Coming of age in the 1960s, during the civil rights and women's rights movements, had a tremendous influence on Katherine Acey, whose political education informed many of her career decisions.
"It was always important for me to live out my philosophy and politics at the intersection of gender, race and class," Acey says.
Through Acey's work at the Astraea Lesbian Foundation for Justice, an organization that provides financial support to lesbian-led, transgender and progressive groups, she's done just that by supporting those who fight sexism and homophobia from the ground up. The organization has provided grants to fund cultural media projects and secure human rights in the United States, as well as abroad in countries like South Africa.
Acey says many events in her childhood put her on the path to fight for women's rights, but one incident in particular stands out: when she was nominated by her peers as class president in junior high school, but was demoted by her teacher to vice president.
"The teacher thought the title of president should only be held by a man or, in this case, a boy," Acey says.
It wasn't until she moved from upstate New York to New York City to study social work at Columbia University as a graduate student that she realized she'd been discriminated against because of her gender.
"It all started to click for me and I felt the unfairness of it," Acey says.
Astraea's roots can be traced back to 1977, when it was founded as a feminist foundation. When Acey became the organization's executive director in 1987, she was its first paid staffer. Under her stewardship, Astraea went from a volunteer effort to a full-fledged operation with 18 employees, a national board of directors with 10 members and a global advisory committee. It has issued nearly $17 million in grants to groups such as the Appalachian Women's Alliance and the Coalition of African Lesbians.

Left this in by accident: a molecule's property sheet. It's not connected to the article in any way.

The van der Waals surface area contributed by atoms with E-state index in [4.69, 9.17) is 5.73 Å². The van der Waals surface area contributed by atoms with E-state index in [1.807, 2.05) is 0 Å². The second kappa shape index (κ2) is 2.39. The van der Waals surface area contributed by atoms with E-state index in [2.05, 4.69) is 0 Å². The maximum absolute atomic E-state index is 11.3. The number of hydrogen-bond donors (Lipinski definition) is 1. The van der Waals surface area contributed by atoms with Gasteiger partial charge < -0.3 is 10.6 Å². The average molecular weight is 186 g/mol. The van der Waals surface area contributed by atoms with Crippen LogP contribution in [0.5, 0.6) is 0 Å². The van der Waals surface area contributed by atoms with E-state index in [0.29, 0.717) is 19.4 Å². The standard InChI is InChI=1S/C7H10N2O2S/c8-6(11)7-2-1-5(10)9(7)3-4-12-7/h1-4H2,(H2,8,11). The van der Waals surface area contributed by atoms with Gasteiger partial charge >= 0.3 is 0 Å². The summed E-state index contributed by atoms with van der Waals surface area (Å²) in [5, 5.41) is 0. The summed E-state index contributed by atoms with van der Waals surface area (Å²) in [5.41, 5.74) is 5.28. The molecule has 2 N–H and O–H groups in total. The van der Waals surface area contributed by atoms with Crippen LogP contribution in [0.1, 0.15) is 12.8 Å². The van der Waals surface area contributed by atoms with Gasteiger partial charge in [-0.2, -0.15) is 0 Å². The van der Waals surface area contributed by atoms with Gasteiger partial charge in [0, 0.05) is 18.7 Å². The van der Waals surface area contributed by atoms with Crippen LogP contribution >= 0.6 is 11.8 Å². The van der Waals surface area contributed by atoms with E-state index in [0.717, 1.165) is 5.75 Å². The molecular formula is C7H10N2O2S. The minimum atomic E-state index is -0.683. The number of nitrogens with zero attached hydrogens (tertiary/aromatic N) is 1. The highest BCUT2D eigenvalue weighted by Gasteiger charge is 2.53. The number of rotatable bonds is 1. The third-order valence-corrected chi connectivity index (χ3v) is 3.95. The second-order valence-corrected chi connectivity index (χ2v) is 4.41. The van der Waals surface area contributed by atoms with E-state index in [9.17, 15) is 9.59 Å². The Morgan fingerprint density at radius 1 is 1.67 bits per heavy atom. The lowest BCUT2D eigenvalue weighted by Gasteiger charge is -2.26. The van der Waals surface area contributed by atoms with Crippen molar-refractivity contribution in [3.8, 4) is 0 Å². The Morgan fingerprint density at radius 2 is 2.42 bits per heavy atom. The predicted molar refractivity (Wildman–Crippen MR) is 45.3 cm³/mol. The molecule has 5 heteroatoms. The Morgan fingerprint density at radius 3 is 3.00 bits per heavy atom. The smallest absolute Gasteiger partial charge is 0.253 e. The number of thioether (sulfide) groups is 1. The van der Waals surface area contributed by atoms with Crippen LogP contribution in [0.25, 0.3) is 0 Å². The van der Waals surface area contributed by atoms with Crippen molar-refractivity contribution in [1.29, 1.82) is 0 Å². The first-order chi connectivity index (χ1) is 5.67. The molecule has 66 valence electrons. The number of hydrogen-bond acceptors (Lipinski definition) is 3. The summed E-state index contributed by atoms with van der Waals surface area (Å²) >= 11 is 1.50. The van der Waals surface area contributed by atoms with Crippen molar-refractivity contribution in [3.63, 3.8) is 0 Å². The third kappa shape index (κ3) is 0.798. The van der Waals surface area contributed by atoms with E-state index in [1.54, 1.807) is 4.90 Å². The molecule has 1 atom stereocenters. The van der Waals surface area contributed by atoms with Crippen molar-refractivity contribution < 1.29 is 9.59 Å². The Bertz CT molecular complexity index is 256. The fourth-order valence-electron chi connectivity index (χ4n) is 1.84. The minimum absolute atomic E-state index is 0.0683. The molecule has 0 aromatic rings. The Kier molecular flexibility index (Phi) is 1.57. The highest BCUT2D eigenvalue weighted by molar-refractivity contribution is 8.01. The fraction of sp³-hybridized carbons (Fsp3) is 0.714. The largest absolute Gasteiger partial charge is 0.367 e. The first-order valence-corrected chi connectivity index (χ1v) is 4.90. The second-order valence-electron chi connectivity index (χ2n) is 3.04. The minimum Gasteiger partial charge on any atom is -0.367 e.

Acey left her post in 2010 to make room for the next generation of leadership, yet continues to advise Astraea and other organizations working to eliminate gender and sexuality-based discrimination.
"I'm really proud that we've grown to who we are thanks to bringing more individual donors, small and large, and foundation donors into the work," Acey says. "I am happy to have worked with those I feel a connection to, both grantee and donor partners, and to have helped foster deeper connections and strategic thinking among those working for social justice feminism."
In 2010 Kayrita M. Anderson helped lead the way in shutting down the adult section of Craigslist, where women and girls were sold for sex.